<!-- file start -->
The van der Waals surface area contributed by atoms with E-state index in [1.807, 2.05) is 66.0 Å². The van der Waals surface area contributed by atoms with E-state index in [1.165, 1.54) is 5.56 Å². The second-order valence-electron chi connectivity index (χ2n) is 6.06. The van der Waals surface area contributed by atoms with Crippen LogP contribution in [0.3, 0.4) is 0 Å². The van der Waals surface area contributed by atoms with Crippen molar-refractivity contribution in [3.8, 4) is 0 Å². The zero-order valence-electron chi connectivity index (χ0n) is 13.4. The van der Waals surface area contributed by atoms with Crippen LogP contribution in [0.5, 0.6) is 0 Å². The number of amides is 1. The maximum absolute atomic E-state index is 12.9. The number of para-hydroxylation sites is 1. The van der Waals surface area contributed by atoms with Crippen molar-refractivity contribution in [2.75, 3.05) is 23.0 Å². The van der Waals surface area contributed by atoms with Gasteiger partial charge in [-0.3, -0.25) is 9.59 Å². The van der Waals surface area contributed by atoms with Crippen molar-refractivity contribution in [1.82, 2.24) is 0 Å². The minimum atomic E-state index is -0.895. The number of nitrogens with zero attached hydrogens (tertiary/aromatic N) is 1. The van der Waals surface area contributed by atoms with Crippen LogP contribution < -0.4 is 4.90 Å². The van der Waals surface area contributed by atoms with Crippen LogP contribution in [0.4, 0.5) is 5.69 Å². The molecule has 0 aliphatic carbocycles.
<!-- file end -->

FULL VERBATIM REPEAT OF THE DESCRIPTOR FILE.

The van der Waals surface area contributed by atoms with E-state index in [1.807, 2.05) is 66.0 Å². The van der Waals surface area contributed by atoms with E-state index in [1.165, 1.54) is 5.56 Å². The second-order valence-electron chi connectivity index (χ2n) is 6.06. The van der Waals surface area contributed by atoms with Crippen LogP contribution in [0.3, 0.4) is 0 Å². The van der Waals surface area contributed by atoms with Crippen molar-refractivity contribution in [3.8, 4) is 0 Å². The zero-order valence-electron chi connectivity index (χ0n) is 13.4. The van der Waals surface area contributed by atoms with Crippen LogP contribution in [0.5, 0.6) is 0 Å². The number of amides is 1. The maximum absolute atomic E-state index is 12.9. The number of para-hydroxylation sites is 1. The van der Waals surface area contributed by atoms with Crippen molar-refractivity contribution in [2.75, 3.05) is 23.0 Å². The van der Waals surface area contributed by atoms with Gasteiger partial charge in [-0.3, -0.25) is 9.59 Å². The van der Waals surface area contributed by atoms with Crippen molar-refractivity contribution in [1.82, 2.24) is 0 Å². The minimum atomic E-state index is -0.895. The number of nitrogens with zero attached hydrogens (tertiary/aromatic N) is 1. The van der Waals surface area contributed by atoms with Crippen LogP contribution < -0.4 is 4.90 Å². The van der Waals surface area contributed by atoms with Crippen LogP contribution in [0.4, 0.5) is 5.69 Å². The molecule has 0 aliphatic carbocycles.